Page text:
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Black Lives Matter

Solon grads share their experiences with racism Over 100 march through Solon

SOLON– Black Lives Matter to white people, too.
And that is making a difference, according to a few Solon High School (SHS) graduates.
SHS alumni led a throng of about 150 people on a march through Solon Sunday, June 14, demanding justice for black Americans.
The Black Lives Matter (BLM) supporters shouted the names of the most recent victims in America’s race war as they walked from the SHS parking lot to the bandstand downtown.
Leading the crowd were Solon graduates Ainslee Eastman, Cate Neumann, Sydney Lawson and Ellie Hawkins, and 17-year-old Quincy Jagnow of North Liberty.
Eastman and Neumann shared their experiences growing up in the area, warning Solon residents how the town’s lack of diversity feeds stereotyping, and challenging them to use their white privilege to affect change.
Speeches at the bandstand were followed by the protestors kneeling for eight minutes and 46 seconds, to mark the time a Minneapolis, Minn., police officer knelt on the neck of George Floyd, resulting in his death.
Lawson, one of the principal organizers, said she was frustrated at some of the negative comments she was getting for posting positive BLM content online, especially Facebook.
“I wanted to respond in a constructive way,” she said.
A friend gave her the idea of organizing a protest.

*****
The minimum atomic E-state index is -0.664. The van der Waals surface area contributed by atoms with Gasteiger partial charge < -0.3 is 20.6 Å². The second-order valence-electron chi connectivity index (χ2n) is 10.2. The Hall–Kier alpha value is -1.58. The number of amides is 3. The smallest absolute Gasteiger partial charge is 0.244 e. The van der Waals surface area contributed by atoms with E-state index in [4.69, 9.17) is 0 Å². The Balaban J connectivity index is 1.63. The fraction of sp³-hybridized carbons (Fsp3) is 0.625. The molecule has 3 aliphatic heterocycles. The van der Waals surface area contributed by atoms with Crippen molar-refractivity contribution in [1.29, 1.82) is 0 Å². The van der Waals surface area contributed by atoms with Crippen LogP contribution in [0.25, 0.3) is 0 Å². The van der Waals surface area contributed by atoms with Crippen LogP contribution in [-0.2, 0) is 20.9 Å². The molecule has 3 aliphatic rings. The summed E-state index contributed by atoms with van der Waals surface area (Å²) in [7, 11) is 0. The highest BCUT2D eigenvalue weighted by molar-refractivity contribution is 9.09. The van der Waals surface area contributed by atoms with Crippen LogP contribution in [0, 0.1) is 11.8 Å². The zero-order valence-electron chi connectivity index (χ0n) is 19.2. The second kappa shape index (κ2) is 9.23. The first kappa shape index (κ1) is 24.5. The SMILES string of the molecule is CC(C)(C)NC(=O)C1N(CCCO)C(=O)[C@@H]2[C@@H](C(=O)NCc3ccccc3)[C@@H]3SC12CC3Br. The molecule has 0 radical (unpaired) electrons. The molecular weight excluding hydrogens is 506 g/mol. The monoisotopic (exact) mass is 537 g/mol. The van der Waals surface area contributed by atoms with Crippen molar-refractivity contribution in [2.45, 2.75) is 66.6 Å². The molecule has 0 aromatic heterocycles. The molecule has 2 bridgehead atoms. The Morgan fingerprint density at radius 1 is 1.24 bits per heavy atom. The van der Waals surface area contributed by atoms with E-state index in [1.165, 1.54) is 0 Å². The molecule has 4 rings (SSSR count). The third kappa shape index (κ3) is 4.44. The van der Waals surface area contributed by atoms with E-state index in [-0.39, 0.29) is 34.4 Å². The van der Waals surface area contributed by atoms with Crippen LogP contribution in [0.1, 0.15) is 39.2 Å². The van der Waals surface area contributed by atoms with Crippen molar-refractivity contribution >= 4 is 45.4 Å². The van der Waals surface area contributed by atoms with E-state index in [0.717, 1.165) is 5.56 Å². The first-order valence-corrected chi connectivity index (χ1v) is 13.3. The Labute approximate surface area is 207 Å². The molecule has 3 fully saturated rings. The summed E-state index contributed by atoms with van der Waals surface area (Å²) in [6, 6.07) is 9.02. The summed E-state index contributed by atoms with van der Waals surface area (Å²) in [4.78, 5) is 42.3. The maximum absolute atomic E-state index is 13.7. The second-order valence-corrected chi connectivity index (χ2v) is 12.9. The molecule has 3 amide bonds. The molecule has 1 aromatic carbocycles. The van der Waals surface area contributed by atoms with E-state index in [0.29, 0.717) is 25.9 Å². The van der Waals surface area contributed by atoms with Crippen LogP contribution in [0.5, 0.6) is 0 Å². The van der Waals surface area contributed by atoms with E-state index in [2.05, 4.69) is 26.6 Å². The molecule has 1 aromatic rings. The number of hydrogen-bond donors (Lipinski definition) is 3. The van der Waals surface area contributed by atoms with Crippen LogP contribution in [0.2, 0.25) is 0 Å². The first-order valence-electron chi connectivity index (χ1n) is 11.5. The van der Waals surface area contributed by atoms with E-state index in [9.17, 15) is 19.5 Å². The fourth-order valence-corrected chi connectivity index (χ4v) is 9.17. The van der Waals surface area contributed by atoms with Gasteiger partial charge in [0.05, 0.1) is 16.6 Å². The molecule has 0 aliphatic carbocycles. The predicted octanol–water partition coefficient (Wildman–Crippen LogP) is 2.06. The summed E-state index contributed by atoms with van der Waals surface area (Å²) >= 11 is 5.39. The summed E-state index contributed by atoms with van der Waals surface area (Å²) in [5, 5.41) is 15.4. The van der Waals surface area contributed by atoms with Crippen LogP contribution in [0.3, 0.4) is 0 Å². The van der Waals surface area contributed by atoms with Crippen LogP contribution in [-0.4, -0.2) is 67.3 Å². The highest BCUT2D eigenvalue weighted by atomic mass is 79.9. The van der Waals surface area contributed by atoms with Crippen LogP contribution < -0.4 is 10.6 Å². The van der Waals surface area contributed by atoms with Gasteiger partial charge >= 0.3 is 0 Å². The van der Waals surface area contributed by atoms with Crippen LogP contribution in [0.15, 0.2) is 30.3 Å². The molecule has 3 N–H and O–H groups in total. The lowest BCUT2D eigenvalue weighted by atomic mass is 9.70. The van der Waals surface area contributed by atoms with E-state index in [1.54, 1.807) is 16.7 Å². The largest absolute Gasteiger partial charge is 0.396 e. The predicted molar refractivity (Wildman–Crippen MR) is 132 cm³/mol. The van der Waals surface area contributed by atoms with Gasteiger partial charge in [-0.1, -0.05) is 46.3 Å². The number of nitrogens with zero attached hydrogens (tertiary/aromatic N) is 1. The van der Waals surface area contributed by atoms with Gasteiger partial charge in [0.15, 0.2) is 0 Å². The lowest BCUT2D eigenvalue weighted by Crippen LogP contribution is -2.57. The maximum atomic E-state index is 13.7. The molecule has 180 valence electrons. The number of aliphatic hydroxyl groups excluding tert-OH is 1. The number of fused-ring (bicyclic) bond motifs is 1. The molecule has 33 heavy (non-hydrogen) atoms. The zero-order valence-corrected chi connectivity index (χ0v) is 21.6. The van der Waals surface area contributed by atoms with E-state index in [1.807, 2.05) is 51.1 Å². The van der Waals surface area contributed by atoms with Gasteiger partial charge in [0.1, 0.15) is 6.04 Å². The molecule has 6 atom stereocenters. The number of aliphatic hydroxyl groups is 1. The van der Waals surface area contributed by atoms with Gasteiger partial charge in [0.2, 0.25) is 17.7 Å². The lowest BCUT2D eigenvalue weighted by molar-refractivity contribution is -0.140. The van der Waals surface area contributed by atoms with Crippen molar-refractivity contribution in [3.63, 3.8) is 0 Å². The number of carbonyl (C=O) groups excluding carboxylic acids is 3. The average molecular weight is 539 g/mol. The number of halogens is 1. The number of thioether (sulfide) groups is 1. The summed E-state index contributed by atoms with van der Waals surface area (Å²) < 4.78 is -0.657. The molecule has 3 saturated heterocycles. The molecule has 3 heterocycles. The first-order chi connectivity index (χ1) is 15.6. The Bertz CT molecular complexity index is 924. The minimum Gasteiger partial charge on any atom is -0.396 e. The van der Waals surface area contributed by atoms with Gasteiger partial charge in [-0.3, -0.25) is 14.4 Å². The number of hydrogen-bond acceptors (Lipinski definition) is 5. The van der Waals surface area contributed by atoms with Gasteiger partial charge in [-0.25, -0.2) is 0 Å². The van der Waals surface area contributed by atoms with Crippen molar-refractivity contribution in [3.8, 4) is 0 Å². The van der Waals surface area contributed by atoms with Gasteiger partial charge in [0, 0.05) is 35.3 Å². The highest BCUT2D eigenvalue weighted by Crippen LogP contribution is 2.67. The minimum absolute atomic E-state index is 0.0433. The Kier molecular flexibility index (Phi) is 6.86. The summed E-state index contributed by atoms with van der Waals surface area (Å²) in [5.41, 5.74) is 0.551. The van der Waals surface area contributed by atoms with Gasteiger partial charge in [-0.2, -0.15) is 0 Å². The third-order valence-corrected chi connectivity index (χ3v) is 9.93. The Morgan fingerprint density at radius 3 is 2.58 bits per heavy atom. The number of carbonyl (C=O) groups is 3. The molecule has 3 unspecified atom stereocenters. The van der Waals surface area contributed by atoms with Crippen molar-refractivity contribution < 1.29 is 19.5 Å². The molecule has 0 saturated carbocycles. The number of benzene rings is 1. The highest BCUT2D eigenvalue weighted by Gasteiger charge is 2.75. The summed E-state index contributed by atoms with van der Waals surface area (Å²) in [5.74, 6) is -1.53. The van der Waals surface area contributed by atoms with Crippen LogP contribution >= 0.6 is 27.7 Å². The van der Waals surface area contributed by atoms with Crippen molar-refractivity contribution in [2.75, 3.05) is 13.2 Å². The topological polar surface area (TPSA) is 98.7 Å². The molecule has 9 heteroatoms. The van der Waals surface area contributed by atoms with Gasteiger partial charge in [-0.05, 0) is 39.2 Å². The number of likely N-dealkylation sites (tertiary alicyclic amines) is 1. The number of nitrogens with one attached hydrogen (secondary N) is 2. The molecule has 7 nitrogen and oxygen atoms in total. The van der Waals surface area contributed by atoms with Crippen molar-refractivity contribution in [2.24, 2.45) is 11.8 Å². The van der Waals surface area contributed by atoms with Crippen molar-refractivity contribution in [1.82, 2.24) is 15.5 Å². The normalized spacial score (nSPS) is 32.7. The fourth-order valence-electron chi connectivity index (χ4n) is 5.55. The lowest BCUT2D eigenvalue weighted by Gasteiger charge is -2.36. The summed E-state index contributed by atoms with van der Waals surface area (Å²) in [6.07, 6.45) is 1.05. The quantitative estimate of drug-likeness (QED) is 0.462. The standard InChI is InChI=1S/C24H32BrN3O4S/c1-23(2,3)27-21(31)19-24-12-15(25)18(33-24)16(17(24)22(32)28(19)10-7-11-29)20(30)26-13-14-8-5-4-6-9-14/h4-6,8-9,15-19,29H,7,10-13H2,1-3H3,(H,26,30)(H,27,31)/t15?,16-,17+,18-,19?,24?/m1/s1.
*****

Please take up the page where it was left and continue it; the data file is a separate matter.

“I know a lot of people support BLM in Solon, so I wanted to give them the opportunity to show that,” she explained at the high school before the march. “I’m just happy people are coming out and supporting. I hope it’s a collaborative, constructive, positive experience for everyone and I hope everyone opens their ears and learns a little.”
For Eastman, a 2016 graduate, it was the first time speaking publicly about her time growing up as black girl in Solon.
She thanked the crowd for showing up, indicating it was a much bigger turnout than expected.
“Watching the amount of people from Solon speaking out on social media on the right side of things was absolutely astounding to me,” she said to cheers.
Eastman asked the mostly-white crowd to try not to be defensive, but use her comments as an opportunity to learn and grow.
The movement for racial equity has been ongoing for years, she said, but the involvement of white people is bringing about national change.
Eastman wanted to talk about Solon in particular.
“This town does have a real problem with racism,” she warned. “Nobody wants to talk about it and nobody wants to admit it.
“Not talking about it is why we still have the problem.”
It’s hard to tell it’s real here, she said, because there’s not a lot of diversity and residents of color don’t speak up.
People assumed she was going to play basketball, that she knew how to rap or beat-box, and that she couldn’t swim.
“People said these things to my face.”
It made her uncomfortable, but the thing that singled her out and made her most self-conscious was her naturally curly hair.
When she first came to Solon, she would wear it natural, but would get so many comments about it she ended up flat-ironing her hair after her first year.
Once a week on Saturdays, when most kids her age were out doing other things, her mom spent eight hours straightening her hair.